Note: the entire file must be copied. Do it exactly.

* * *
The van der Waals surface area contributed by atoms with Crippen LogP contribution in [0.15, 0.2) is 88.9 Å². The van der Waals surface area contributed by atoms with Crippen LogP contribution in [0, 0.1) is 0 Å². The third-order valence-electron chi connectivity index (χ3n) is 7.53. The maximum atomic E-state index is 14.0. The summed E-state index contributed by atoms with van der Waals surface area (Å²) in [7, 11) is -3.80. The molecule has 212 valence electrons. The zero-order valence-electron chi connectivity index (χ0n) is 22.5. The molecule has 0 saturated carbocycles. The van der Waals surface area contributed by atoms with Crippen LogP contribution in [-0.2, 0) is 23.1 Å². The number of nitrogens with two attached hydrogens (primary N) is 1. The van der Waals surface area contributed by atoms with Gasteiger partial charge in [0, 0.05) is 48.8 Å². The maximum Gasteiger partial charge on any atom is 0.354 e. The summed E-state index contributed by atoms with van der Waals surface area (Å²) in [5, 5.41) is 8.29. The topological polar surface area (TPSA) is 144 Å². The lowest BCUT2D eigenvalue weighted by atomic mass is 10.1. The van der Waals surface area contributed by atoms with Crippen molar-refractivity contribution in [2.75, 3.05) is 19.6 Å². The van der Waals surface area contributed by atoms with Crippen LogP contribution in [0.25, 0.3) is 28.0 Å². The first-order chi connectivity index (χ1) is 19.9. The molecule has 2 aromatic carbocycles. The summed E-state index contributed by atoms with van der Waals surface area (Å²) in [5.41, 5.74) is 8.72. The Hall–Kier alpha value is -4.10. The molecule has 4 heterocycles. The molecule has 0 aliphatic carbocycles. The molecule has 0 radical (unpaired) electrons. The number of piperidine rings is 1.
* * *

The van der Waals surface area contributed by atoms with Crippen LogP contribution in [0.15, 0.2) is 88.9 Å². The van der Waals surface area contributed by atoms with Crippen LogP contribution in [0, 0.1) is 0 Å². The third-order valence-electron chi connectivity index (χ3n) is 7.53. The maximum atomic E-state index is 14.0. The summed E-state index contributed by atoms with van der Waals surface area (Å²) in [7, 11) is -3.80. The molecule has 212 valence electrons. The zero-order valence-electron chi connectivity index (χ0n) is 22.5. The molecule has 0 saturated carbocycles. The van der Waals surface area contributed by atoms with Crippen LogP contribution in [-0.2, 0) is 23.1 Å². The number of nitrogens with two attached hydrogens (primary N) is 1. The van der Waals surface area contributed by atoms with Gasteiger partial charge in [0, 0.05) is 48.8 Å². The maximum Gasteiger partial charge on any atom is 0.354 e. The summed E-state index contributed by atoms with van der Waals surface area (Å²) in [5, 5.41) is 8.29. The topological polar surface area (TPSA) is 144 Å². The lowest BCUT2D eigenvalue weighted by atomic mass is 10.1. The van der Waals surface area contributed by atoms with Crippen molar-refractivity contribution in [2.75, 3.05) is 19.6 Å². The van der Waals surface area contributed by atoms with Crippen LogP contribution in [0.25, 0.3) is 28.0 Å². The first-order chi connectivity index (χ1) is 19.9. The molecule has 2 aromatic carbocycles. The summed E-state index contributed by atoms with van der Waals surface area (Å²) in [5.41, 5.74) is 8.72. The Hall–Kier alpha value is -4.10. The molecule has 4 heterocycles. The molecule has 0 aliphatic carbocycles. The molecule has 0 radical (unpaired) electrons. The number of piperidine rings is 1.